WDC welcomes Bill Gates’ investment in dementia

BILL GATES JOINS BATTLE AGAINST DEMENTIA

World Dementia Council welcomes boost for research on disease-modifying therapies

 

Respected philanthropist Bill Gates has invested $50 million in the Dementia Discovery Fund (DDF). This is Mr Gates’ first investment in dementia research, and a personal one, sparked by experience of Alzheimer’s in his family, which, in turn, spurred him to spend time learning about the disease. Alzheimer’s is the most common of the diseases causing the symptoms of dementia.

 

Through this investment, Mr Gates recognizes that dementia is one of the most urgent health and economic challenges facing the world today. It has enormous human and financial impacts. Despite this, we currently lack drugs to prevent or cure the condition. With increasing prevalence rates globally, the need for effective disease-modifying therapies is pressing.

 

The G7 Dementia Summit in London in December 2013 set ambitions to identify a cure or disease-modifying therapy for dementia by 2025 and seek innovative ways to significantly increase investment in dementia research. The World Dementia Council, established after the Summit to lead global action towards the ambitions, endorsed the creation of an innovative public-private equity fund to accelerate progress to these ends.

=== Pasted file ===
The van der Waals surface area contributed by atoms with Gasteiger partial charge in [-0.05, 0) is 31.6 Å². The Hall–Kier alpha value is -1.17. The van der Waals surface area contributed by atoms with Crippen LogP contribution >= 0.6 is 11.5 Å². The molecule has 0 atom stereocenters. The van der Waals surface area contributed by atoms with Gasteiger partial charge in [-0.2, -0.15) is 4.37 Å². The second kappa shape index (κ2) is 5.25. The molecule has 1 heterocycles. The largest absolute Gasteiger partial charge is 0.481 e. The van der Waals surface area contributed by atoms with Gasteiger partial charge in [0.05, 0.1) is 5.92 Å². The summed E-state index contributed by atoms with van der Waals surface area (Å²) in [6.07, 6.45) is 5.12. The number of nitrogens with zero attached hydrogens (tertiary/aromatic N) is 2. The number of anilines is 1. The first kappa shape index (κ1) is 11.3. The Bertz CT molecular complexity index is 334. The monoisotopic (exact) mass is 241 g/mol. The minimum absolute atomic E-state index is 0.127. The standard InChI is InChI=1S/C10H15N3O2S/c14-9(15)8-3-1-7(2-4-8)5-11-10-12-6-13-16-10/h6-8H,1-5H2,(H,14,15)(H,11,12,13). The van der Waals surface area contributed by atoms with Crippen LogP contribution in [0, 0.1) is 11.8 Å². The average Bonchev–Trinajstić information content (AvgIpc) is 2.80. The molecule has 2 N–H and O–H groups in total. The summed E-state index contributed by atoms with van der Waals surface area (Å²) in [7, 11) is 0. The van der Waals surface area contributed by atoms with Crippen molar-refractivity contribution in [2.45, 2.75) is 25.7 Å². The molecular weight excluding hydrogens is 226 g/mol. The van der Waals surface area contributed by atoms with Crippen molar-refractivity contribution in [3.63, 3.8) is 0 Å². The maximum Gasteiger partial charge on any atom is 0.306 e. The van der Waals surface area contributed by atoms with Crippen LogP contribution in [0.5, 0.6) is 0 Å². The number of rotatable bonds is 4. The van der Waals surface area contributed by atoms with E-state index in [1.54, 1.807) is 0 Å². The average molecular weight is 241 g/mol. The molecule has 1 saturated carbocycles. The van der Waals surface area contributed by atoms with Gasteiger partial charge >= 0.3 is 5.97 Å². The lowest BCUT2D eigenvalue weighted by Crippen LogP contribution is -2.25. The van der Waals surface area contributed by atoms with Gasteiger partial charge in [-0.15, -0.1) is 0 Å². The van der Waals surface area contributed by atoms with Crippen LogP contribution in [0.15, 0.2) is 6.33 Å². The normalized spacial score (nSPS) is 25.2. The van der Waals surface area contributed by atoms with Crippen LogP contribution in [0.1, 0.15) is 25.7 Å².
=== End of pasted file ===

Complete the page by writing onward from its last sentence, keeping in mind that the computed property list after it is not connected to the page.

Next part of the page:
Launched in 2015, the DDF invests in pioneering research and companies to speed up the discovery and development of disease-modifying therapies. It is the world’s first-ever dementia-focussed venture capital fund.

 

Dr Yves Joanette and Raj Long, respectively Chair and Vice-Chair of the World Dementia Council, welcomed the announcement. Dr Joanette said, “We are delighted that Bill Gates is joining the global race to defeat dementia and applaud his foresight. His very significant investment is timely as we are up against the worldwide clock to slow-down or halt the diseases that cause dementia. Bill Gates’ involvement is a major boost in enabling further and faster progress in breakthroughs on which effective new treatments will depend. Such treatments are a crucial component of the wider global agenda on prevention and cure, and improved care for people living with dementia.”